Finally, we note that both formulas (2.13) and (2.14) remain valid for as well. In this case, the transformed system (2.7) reduces to a system without delay.
2.1.2. The Case (2.4) of Two Complex Conjugate Roots
2.1.3. The Case (2.5) of Two-Fold Real Root
From (2.10), (2.11), and (2.30), we get . Now we will analyse the two possible cases: and .
System (2.33) can be solved in much the same way as the systems (2.15) and (2.16) if we put , and the discussion of the system (2.34) copies the discussion of the systems (2.17) and (2.18) with . Formulas (2.31) and (2.32) are consequences of (2.13) and (2.14).
Formula (2.36) is now a direct consequence of (2.43) and (2.35).
2.1.4. The Case (2.6) of Two-Fold Real Root
Formulas (2.47), (2.49) can be used in the case as well. In this way, the ensuing result is proved.
Let (1.1) be a system with weak delay, (2.2) admit two repeated roots , and the matrix has the form (2.6). Then and the solution of the initial problems (1.1) and (1.2) is , where , is defined by (2.49) and by (2.47).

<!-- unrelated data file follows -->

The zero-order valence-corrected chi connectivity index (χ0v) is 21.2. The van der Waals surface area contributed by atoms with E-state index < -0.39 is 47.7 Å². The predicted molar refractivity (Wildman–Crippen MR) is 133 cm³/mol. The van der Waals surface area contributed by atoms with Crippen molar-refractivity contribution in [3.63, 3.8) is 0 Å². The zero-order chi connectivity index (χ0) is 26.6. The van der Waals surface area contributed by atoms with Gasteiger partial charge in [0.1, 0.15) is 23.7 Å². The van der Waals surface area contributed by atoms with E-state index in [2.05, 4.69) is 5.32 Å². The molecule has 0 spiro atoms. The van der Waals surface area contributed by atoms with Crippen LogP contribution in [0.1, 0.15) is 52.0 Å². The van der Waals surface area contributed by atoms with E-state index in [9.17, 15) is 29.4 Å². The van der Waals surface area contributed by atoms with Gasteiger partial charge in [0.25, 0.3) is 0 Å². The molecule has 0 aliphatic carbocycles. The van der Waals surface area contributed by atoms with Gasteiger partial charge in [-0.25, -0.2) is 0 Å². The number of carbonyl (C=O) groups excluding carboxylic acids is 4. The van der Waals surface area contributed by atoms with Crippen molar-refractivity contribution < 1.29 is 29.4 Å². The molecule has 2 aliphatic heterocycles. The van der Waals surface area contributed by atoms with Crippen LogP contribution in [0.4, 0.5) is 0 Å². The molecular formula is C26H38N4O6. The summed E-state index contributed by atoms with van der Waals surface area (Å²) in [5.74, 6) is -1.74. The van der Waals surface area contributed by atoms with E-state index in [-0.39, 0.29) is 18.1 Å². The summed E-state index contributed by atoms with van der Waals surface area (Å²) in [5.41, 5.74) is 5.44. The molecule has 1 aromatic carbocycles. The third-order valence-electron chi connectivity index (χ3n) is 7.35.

2.2. Dimension of the Set of Solutions
Since all the possible cases of the planar system (1.1) with weak delay have been analysed, we are ready to formulate results concerning the dimension of the space of solutions of (1.1) assuming that initial conditions (1.2) are variable.
- (1)-dimensional if (2.2) has
two real distinct roots and
a two-fold real root, and
a two-fold real root and
- (2)dimensional if (2.2) has
two real distinct roots and
a pair of complex conjugate roots;
a two-fold real root and .
- (a)Analysing the statement of Theorem 2.1 (the case (2.3) of two real distinct roots) we obtain the following subcases.
- (c)Analysing the statement of Theorems 2.2 and 2.3 (the case (2.5) of two-fold real root), we obtain the following subcases.
The parameter cannot be seen as independent since it depends on the independent parameters and .
- (d)Analysing the statement of Theorem 2.4 (The case (2.6) of two-fold real root), we obtain the following subcases.
- (d1)If , , then the dimension of the space of solutions on equals since the last line in (2.49) uses only arbitrary parameters
and the last line in (2.47) provides no new information.